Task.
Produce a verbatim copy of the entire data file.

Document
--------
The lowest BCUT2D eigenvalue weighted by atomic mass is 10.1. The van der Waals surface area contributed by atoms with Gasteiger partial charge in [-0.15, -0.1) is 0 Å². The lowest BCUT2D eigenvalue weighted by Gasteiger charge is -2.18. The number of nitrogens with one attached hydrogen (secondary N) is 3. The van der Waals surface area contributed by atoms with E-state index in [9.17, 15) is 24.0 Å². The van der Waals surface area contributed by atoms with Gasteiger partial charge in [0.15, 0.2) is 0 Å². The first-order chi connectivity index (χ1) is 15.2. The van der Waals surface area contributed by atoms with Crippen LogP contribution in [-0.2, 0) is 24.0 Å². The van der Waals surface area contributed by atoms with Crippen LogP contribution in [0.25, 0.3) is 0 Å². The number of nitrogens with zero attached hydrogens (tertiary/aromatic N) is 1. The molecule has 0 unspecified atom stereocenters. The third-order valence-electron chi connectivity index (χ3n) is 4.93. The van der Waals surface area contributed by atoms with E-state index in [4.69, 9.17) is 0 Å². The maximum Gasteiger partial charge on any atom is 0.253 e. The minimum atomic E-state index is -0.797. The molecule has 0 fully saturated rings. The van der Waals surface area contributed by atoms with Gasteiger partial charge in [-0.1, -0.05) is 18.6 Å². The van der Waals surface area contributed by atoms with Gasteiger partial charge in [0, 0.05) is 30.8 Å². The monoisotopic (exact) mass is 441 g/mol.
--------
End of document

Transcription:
The lowest BCUT2D eigenvalue weighted by atomic mass is 10.1. The van der Waals surface area contributed by atoms with Gasteiger partial charge in [-0.15, -0.1) is 0 Å². The lowest BCUT2D eigenvalue weighted by Gasteiger charge is -2.18. The number of nitrogens with one attached hydrogen (secondary N) is 3. The van der Waals surface area contributed by atoms with E-state index in [9.17, 15) is 24.0 Å². The van der Waals surface area contributed by atoms with Gasteiger partial charge in [0.15, 0.2) is 0 Å². The first-order chi connectivity index (χ1) is 15.2. The van der Waals surface area contributed by atoms with Crippen LogP contribution in [-0.2, 0) is 24.0 Å². The van der Waals surface area contributed by atoms with Crippen LogP contribution in [0.25, 0.3) is 0 Å². The number of nitrogens with zero attached hydrogens (tertiary/aromatic N) is 1. The molecule has 0 unspecified atom stereocenters. The third-order valence-electron chi connectivity index (χ3n) is 4.93. The van der Waals surface area contributed by atoms with E-state index in [4.69, 9.17) is 0 Å². The maximum Gasteiger partial charge on any atom is 0.253 e. The minimum atomic E-state index is -0.797. The molecule has 0 fully saturated rings. The van der Waals surface area contributed by atoms with Gasteiger partial charge in [-0.1, -0.05) is 18.6 Å². The van der Waals surface area contributed by atoms with Gasteiger partial charge in [0, 0.05) is 30.8 Å². The monoisotopic (exact) mass is 441 g/mol.